Encounters with the Archdruid by John McPhee
a brief review
Encounters with the Archdruid is a 1971 John McPhee work of nonfiction in which McPhee manufactures reasons to put former Sierra Club President and renowned conservationist Dave Brower on a mountain, on an island, and in a rubber raft barreling down the Colorado River with men of mining and commerce and much more intrusive approaches to environmental intervention than Brower prefers to tolerate. In each trip we see Brower and the other man do battle, and in each, Brower seems to concede the dignity, honesty, and honor of his adversary much easier than he concedes any points in their arguments.
I first encountered McPhee in a senior seminar on the personal essay taught by Ken Smith at IUSB in 2003. I can see now, probably more clearly after 18 years of experience teaching high school senior English, why Ken had such marked praise for McPhee’s abilities. The sage comment that sticks from that time goes something like, “he seems to keep himself completely out of the picture, but if you’re really paying attention to the writing, he’s everywhere.”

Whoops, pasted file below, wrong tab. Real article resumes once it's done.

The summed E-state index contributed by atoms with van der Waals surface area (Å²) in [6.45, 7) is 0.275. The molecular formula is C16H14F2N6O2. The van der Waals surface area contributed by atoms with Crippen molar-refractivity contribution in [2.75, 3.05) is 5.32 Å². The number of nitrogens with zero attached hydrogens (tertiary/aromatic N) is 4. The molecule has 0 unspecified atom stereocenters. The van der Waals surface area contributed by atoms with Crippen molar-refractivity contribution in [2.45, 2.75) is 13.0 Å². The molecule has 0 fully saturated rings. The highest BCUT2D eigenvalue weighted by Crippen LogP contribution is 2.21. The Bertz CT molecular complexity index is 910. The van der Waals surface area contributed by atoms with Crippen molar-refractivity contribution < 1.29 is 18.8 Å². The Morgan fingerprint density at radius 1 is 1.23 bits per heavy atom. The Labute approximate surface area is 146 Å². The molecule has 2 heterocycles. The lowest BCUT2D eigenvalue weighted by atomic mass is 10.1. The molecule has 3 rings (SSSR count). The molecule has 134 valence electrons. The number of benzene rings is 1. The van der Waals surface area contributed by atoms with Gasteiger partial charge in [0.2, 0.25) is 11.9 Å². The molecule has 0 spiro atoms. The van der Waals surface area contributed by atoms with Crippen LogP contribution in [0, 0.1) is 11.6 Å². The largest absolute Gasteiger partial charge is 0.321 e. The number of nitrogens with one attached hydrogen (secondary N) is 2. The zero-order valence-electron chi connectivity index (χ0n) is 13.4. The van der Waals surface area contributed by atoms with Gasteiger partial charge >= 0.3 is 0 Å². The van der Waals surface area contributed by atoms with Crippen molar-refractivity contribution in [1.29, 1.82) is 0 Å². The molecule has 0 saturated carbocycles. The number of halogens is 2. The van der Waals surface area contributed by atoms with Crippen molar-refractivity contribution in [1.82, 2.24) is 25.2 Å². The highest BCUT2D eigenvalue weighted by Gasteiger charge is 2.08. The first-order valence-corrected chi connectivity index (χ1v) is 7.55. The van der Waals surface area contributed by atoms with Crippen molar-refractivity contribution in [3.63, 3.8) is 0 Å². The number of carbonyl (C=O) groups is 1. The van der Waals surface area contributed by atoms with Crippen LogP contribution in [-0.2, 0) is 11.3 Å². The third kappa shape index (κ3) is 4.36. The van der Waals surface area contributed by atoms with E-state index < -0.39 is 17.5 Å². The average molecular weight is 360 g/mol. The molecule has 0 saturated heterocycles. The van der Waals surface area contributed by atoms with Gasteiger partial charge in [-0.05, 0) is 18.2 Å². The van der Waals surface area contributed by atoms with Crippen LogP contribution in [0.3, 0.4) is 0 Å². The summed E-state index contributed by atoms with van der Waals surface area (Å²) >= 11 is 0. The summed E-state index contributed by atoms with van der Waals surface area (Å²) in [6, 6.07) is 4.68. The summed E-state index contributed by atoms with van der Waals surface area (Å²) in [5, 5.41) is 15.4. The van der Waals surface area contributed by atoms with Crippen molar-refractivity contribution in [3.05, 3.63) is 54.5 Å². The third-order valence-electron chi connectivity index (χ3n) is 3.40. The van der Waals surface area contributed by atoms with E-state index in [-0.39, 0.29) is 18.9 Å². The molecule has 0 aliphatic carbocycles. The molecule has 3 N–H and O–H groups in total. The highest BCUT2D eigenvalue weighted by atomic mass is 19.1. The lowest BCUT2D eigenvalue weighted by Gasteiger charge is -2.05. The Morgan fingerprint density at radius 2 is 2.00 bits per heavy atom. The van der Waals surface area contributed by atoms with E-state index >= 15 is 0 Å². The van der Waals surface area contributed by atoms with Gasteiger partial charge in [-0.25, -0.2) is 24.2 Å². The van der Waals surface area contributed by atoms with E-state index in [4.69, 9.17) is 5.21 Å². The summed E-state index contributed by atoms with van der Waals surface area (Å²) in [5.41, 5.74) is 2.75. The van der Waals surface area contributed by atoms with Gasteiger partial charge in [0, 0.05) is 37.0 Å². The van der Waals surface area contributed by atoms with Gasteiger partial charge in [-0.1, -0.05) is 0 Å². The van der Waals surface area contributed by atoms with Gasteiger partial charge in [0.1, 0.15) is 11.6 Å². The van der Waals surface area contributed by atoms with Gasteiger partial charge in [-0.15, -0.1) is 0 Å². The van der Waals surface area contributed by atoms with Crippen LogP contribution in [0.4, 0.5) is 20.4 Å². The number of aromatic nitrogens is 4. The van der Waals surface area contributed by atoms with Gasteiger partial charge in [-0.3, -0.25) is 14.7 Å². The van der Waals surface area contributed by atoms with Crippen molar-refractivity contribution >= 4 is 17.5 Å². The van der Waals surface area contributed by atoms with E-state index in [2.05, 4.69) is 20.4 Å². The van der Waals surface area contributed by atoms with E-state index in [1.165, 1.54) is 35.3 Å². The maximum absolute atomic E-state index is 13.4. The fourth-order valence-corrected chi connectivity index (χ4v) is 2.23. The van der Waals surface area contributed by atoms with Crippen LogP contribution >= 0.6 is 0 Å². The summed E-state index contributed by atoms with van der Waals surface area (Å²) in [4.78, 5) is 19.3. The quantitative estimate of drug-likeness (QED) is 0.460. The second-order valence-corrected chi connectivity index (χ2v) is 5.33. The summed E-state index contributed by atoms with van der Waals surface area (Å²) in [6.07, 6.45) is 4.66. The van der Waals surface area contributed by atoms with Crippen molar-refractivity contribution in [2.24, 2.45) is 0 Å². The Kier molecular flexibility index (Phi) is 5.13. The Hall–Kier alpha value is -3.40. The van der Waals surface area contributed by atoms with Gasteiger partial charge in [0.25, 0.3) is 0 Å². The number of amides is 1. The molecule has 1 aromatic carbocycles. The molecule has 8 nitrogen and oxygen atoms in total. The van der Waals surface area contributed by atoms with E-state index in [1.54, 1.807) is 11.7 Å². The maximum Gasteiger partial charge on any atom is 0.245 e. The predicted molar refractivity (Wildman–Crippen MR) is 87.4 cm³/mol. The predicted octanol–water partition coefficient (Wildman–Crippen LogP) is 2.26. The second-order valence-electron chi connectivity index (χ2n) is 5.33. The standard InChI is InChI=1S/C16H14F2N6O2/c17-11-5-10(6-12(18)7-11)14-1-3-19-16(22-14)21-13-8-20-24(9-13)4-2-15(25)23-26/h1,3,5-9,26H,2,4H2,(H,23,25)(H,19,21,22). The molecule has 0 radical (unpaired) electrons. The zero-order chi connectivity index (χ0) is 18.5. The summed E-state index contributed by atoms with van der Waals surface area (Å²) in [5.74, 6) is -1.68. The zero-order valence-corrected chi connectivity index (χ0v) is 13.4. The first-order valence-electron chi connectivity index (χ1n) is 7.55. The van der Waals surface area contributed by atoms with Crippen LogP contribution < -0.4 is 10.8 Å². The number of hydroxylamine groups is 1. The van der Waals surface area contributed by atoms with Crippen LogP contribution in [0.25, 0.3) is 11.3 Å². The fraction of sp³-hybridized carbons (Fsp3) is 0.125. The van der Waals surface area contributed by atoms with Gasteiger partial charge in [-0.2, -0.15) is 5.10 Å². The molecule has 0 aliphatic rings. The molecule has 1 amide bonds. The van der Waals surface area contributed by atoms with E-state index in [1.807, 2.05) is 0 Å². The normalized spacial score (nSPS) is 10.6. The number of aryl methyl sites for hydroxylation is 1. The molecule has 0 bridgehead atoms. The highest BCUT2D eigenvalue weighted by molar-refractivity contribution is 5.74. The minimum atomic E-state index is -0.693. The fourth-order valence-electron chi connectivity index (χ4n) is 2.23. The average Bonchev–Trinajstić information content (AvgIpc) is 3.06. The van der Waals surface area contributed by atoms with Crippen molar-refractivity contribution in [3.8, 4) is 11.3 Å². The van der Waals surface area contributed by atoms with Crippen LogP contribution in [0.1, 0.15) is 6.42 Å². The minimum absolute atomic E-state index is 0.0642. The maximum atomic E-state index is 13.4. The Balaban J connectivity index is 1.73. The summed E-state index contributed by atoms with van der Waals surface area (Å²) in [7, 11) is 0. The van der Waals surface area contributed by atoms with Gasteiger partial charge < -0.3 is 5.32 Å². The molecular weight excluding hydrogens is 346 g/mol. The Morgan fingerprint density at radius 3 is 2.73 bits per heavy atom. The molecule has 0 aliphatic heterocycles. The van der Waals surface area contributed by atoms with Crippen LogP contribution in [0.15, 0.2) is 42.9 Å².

McPhee stops short of prescribing what to think of the reality he shapes through detail selection, observation, and turn of phrase, but there is no doubt the writing is no mere transcript. It’s an active attempt to creatively define the tension of the encounters in a style more personable than a Hollywood thriller but that no less aptly demands our attention.
This is a book that shows us how important both selection of detail and artful arrangement of those details impact the telling of a person’s life. In the end, I find myself mourning for Brower, who seems much more human at the end of the story than the towering demigod of conservation McPhee presents to us as the book begins.